A week filled with big Wall Street swings ended with a whimper Friday after another underwhelming monthly jobs report left investors scratching their heads.
The Dow and the S&P 500 slipped 8 points each. The Nadsaq gave up 74.
194,000. That’s how many jobs the U.S. created in September. That number was the weakest in nine months, and way less than the 500,000 figure Wall Street was expecting. The data suggest changes in the education sector are impacting hiring numbers, and many Americans still seem afraid to return to the workforce during the health crisis. That really showed up in the unemployment rate which tumbled to an 18-month low of 4.8 percent as more people gave up looking for work.
Peter Cardillo, chief market economist at Spartan Capital Securities is surprised at the stock market’s muted response.
"We also saw hourly wages go up a little bit more than we expected, and that's contributing to future wage inflation. And, you know, the 10-year (note) traded above 1.60 (percent). And so the market is really holding on to itself. I suspect that, you know, investors are looking forward to the earnings season, which begins next week."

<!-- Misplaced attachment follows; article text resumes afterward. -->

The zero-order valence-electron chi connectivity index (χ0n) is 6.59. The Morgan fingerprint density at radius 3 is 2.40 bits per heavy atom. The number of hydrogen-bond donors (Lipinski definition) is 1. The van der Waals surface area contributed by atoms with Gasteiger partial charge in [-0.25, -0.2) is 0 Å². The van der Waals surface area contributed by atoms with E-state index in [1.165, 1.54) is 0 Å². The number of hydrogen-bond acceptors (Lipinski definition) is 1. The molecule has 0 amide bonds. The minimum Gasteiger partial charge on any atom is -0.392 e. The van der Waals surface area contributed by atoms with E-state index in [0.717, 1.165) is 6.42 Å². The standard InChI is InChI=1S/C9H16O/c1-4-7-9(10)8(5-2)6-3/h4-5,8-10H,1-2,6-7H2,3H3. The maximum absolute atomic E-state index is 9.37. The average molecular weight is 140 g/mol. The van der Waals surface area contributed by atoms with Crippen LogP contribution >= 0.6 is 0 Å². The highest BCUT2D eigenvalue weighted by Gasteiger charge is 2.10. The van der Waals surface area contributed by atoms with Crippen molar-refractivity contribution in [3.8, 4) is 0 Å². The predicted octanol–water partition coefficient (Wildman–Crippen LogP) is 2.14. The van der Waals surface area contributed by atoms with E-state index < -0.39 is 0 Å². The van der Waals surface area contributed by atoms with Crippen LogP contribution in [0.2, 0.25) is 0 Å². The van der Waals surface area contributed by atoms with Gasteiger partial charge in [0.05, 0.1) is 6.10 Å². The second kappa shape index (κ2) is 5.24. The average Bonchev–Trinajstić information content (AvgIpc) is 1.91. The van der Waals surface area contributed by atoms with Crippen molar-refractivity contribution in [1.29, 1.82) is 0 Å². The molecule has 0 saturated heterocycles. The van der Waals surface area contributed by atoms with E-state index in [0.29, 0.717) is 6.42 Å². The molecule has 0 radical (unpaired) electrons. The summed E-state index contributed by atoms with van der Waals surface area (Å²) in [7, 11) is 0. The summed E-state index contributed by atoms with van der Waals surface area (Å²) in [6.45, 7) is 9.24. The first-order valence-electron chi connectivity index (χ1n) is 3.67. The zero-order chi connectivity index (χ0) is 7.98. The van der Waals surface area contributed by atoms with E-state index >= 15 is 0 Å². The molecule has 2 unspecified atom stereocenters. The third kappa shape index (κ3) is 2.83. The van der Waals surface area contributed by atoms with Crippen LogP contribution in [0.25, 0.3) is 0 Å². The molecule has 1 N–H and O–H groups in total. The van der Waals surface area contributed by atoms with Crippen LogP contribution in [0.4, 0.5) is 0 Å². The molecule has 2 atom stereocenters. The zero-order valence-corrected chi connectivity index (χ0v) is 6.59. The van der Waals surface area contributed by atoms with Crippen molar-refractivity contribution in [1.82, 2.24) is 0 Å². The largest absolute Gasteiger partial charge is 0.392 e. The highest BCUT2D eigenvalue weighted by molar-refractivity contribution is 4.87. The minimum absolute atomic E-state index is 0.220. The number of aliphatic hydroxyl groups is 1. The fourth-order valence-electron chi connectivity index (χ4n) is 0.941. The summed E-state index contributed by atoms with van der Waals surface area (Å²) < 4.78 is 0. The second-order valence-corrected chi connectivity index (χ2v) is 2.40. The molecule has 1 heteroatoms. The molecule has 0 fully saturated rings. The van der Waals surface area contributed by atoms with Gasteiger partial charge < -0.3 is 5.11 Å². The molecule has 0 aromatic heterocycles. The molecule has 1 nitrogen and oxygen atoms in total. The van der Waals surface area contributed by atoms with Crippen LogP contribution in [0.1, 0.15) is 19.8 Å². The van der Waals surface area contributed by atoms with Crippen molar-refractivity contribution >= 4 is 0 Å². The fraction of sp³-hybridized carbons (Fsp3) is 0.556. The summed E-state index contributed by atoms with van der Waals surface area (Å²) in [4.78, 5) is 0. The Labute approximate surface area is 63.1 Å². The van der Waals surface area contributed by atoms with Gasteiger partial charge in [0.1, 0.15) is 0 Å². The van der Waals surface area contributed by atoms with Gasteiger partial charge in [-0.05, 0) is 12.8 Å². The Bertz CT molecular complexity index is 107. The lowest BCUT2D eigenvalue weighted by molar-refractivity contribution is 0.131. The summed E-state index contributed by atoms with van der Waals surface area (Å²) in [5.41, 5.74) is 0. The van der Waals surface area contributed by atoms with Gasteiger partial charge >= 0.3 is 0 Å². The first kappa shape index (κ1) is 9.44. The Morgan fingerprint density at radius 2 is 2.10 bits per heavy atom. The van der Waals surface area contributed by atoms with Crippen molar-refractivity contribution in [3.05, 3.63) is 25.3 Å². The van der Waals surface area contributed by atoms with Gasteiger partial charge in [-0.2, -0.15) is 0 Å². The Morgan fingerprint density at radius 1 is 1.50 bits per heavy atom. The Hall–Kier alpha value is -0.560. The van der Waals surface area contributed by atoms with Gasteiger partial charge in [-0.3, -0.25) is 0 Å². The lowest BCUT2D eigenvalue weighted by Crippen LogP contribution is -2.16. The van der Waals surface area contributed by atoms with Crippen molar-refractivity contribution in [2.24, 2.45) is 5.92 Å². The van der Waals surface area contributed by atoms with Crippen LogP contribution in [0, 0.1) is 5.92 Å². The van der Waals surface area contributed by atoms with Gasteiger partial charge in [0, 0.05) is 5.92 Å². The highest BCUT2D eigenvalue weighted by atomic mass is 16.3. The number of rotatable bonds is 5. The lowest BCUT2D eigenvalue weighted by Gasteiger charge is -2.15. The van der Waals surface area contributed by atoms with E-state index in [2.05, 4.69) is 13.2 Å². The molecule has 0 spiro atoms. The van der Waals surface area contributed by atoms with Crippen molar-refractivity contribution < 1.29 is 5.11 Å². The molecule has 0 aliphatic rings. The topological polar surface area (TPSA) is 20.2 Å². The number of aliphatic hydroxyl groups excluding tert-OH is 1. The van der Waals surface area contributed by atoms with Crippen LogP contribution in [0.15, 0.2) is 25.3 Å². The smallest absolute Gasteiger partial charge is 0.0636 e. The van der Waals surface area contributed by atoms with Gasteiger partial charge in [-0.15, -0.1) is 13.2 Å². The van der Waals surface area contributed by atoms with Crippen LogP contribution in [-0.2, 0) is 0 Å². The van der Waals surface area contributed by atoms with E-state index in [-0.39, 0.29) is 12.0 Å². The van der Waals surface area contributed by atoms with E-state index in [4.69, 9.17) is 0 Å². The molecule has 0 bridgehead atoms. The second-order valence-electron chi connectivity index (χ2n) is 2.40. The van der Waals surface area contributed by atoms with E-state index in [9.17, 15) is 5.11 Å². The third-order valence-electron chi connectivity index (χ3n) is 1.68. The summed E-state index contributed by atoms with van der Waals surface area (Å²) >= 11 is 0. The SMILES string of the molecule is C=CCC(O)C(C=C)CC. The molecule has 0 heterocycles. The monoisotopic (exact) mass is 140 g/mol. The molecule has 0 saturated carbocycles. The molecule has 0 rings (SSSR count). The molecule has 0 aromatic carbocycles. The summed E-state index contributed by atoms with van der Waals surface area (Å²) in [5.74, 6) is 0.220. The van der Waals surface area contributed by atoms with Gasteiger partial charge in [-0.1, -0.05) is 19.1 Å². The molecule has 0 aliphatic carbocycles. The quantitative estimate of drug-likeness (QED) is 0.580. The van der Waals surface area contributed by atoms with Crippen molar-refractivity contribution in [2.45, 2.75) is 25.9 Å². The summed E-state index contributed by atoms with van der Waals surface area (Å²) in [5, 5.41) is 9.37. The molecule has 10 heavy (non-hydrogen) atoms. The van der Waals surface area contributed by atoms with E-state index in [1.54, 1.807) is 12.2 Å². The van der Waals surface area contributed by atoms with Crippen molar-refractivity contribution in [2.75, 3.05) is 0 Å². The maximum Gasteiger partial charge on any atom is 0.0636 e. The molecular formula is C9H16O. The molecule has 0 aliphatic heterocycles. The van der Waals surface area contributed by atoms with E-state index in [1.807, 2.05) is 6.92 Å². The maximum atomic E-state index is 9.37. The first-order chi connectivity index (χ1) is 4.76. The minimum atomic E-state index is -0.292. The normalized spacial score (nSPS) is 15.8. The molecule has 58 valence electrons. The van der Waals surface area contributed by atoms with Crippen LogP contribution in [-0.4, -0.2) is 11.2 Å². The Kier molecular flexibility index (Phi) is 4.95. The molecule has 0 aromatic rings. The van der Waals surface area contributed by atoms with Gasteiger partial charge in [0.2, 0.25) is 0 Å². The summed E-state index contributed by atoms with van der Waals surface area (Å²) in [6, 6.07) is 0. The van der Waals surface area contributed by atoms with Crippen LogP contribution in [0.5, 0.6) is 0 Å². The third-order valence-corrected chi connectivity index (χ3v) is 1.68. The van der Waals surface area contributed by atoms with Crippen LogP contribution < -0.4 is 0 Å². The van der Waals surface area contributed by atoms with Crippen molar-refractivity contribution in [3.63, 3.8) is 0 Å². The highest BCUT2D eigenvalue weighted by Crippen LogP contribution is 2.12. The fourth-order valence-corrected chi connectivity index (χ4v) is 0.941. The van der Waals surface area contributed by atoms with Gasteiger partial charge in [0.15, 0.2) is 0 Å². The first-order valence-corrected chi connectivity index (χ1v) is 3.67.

In other market news: crude oil prices touched $80 a barrel in U.S. trading on Friday – that’s a 7-year high. Prices are up around the world due to a lack of supplies heading into the colder months for the northern hemisphere. Oil prices were up more than 4 percent for the week.
That oil spike gave energy stocks a boost. ExxonMobil shares rallied 2-1/2 percent. Chevron gained 2-1/4 percent.
Sticking with stock movers: Media conglomerate Comcast was cast in a negative light amid fears all cable companies are facing increased competition from broadband. Shares of Comcast slumped 4.7 percent Charter Communications was down almost 5 percent.